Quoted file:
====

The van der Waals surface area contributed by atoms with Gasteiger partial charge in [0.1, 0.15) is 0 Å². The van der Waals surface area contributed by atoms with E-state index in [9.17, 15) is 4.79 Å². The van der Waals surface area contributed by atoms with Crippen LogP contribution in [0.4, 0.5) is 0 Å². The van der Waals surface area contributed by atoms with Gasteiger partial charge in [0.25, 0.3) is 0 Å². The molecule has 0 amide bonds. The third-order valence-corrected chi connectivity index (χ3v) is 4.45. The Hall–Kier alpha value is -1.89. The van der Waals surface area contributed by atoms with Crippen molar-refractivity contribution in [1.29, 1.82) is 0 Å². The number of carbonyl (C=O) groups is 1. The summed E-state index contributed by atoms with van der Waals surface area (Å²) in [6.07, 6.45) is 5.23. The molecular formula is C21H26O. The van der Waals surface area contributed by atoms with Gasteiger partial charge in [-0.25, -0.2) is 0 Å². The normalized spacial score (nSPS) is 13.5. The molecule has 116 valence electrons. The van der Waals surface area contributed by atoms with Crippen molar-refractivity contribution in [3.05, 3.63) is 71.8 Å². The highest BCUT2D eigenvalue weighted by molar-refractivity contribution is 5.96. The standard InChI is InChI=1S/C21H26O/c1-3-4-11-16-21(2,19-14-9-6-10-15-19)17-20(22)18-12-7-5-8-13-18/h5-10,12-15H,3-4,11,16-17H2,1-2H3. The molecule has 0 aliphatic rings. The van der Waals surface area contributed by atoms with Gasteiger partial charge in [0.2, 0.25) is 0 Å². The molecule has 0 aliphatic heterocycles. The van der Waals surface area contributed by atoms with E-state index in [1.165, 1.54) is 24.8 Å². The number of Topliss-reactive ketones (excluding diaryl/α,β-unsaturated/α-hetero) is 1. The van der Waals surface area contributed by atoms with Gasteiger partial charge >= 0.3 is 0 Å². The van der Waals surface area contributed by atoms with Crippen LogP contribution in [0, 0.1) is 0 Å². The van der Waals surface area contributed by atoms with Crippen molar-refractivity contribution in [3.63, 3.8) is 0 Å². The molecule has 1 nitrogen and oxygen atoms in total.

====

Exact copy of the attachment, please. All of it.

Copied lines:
The van der Waals surface area contributed by atoms with Gasteiger partial charge in [0.1, 0.15) is 0 Å². The van der Waals surface area contributed by atoms with E-state index in [9.17, 15) is 4.79 Å². The van der Waals surface area contributed by atoms with Crippen LogP contribution in [0.4, 0.5) is 0 Å². The van der Waals surface area contributed by atoms with Gasteiger partial charge in [0.25, 0.3) is 0 Å². The molecule has 0 amide bonds. The third-order valence-corrected chi connectivity index (χ3v) is 4.45. The Hall–Kier alpha value is -1.89. The van der Waals surface area contributed by atoms with Crippen molar-refractivity contribution in [1.29, 1.82) is 0 Å². The number of carbonyl (C=O) groups is 1. The summed E-state index contributed by atoms with van der Waals surface area (Å²) in [6.07, 6.45) is 5.23. The molecular formula is C21H26O. The van der Waals surface area contributed by atoms with Gasteiger partial charge in [-0.25, -0.2) is 0 Å². The normalized spacial score (nSPS) is 13.5. The molecule has 116 valence electrons. The van der Waals surface area contributed by atoms with Crippen molar-refractivity contribution in [3.05, 3.63) is 71.8 Å². The highest BCUT2D eigenvalue weighted by molar-refractivity contribution is 5.96. The standard InChI is InChI=1S/C21H26O/c1-3-4-11-16-21(2,19-14-9-6-10-15-19)17-20(22)18-12-7-5-8-13-18/h5-10,12-15H,3-4,11,16-17H2,1-2H3. The molecule has 0 aliphatic rings. The van der Waals surface area contributed by atoms with Gasteiger partial charge in [0.2, 0.25) is 0 Å². The molecule has 0 aliphatic heterocycles. The van der Waals surface area contributed by atoms with E-state index in [1.165, 1.54) is 24.8 Å². The number of Topliss-reactive ketones (excluding diaryl/α,β-unsaturated/α-hetero) is 1. The van der Waals surface area contributed by atoms with Gasteiger partial charge >= 0.3 is 0 Å². The van der Waals surface area contributed by atoms with Crippen LogP contribution in [0, 0.1) is 0 Å². The van der Waals surface area contributed by atoms with Crippen molar-refractivity contribution in [3.63, 3.8) is 0 Å². The molecule has 1 nitrogen and oxygen atoms in total.